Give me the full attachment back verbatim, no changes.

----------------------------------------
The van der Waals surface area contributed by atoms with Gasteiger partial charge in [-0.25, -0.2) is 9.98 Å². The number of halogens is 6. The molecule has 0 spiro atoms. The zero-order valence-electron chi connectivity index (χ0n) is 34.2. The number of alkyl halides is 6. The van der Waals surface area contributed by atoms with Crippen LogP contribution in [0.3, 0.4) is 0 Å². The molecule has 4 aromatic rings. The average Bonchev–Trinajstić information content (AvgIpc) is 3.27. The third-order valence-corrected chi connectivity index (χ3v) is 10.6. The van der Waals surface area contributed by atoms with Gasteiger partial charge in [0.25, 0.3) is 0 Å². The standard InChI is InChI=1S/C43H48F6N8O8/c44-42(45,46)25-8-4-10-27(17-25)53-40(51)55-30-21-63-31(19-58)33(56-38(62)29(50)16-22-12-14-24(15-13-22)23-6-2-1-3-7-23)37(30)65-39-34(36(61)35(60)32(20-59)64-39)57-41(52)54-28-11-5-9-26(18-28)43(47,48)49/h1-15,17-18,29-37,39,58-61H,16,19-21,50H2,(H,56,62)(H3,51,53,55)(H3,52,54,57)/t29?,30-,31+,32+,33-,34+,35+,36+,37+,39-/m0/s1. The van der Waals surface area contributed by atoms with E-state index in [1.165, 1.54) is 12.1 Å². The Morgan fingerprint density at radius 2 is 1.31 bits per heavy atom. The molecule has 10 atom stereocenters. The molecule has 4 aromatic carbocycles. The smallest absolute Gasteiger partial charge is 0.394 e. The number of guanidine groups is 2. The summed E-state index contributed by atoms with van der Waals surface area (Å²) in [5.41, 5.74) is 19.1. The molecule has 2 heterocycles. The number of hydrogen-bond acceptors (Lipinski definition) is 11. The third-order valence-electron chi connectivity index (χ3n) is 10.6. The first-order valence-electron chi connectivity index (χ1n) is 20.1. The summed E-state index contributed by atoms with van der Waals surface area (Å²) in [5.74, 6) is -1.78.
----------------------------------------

The van der Waals surface area contributed by atoms with Gasteiger partial charge in [-0.25, -0.2) is 9.98 Å². The number of halogens is 6. The molecule has 0 spiro atoms. The zero-order valence-electron chi connectivity index (χ0n) is 34.2. The number of alkyl halides is 6. The van der Waals surface area contributed by atoms with Crippen LogP contribution in [0.3, 0.4) is 0 Å². The molecule has 4 aromatic rings. The average Bonchev–Trinajstić information content (AvgIpc) is 3.27. The third-order valence-corrected chi connectivity index (χ3v) is 10.6. The van der Waals surface area contributed by atoms with Gasteiger partial charge in [0.25, 0.3) is 0 Å². The standard InChI is InChI=1S/C43H48F6N8O8/c44-42(45,46)25-8-4-10-27(17-25)53-40(51)55-30-21-63-31(19-58)33(56-38(62)29(50)16-22-12-14-24(15-13-22)23-6-2-1-3-7-23)37(30)65-39-34(36(61)35(60)32(20-59)64-39)57-41(52)54-28-11-5-9-26(18-28)43(47,48)49/h1-15,17-18,29-37,39,58-61H,16,19-21,50H2,(H,56,62)(H3,51,53,55)(H3,52,54,57)/t29?,30-,31+,32+,33-,34+,35+,36+,37+,39-/m0/s1. The van der Waals surface area contributed by atoms with E-state index in [1.165, 1.54) is 12.1 Å². The Morgan fingerprint density at radius 2 is 1.31 bits per heavy atom. The molecule has 10 atom stereocenters. The molecule has 4 aromatic carbocycles. The smallest absolute Gasteiger partial charge is 0.394 e. The number of guanidine groups is 2. The summed E-state index contributed by atoms with van der Waals surface area (Å²) in [5.41, 5.74) is 19.1. The molecule has 2 heterocycles. The number of hydrogen-bond acceptors (Lipinski definition) is 11. The third-order valence-electron chi connectivity index (χ3n) is 10.6. The first-order valence-electron chi connectivity index (χ1n) is 20.1. The summed E-state index contributed by atoms with van der Waals surface area (Å²) in [5.74, 6) is -1.78.